Devi Riskianingrum - Fear and Furiousness: The Chinese and Crime in The Ommelanden of Batavia1780-1795


The Ommelanden of Batavia was in the midst of increasing criminality in the late 18th century. The crisis of the sugar industry in the 1730s, the effects of the Chinese massacre in 1740 on the Batavian economy, the declining health of Batavia’s population owing to recurrent epidemics, followed by the involvement of the Dutch in the fourth Anglo-Dutch War (1780-1784), and the declining power of the Company in the Indonesian archipelago, resulted not only in falling profits, but also financial difficulties and mounting debt. All of these problems were reflected in the colonial administration’s weakening control over the Ommelanden of Batavia. Beginning with the decline in the demand for labor which contributed to unrest in the Ommelanden, crime became a common occurrence in society ranging from murder, robbery and theft to internecine fighting among the different ethnicities. The increase in criminality in the Ommelanden of Batavia affected the Chinese as a part of the society, either as perpetrators or as victims. Their superior financial status was the source of envy among other ethnicities and thus, they became vulnerable to crime. This study aims to explore criminal cases in Batavia and the Ommelanden as recorded in the Schepenbank archives involving the participation of the Chinese either as perpetrators or as victims. This study, in this way, provides some insight into the functioning of the colonial legal system vis-à-vis the Chinese community and their relations in turn with other ethnic groups in the Ommelanden on the basis of the law cases.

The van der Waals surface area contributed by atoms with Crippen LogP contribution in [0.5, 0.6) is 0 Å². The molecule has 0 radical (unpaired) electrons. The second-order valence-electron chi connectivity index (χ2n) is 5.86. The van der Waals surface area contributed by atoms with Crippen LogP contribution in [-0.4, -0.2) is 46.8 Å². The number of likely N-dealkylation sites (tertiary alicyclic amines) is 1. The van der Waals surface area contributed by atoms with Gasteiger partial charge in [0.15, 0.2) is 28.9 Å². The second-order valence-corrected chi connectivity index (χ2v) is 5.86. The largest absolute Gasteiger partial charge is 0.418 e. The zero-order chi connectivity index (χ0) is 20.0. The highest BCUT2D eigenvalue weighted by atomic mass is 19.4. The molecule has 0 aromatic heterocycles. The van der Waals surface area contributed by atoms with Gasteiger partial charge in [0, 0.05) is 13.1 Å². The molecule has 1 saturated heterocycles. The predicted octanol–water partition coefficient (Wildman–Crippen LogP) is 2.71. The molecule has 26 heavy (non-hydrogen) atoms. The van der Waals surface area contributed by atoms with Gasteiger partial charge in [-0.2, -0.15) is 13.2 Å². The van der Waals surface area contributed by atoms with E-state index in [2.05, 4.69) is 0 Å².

Devi has graduated for her MA degree in 2009.

Last Modified: 13-01-2012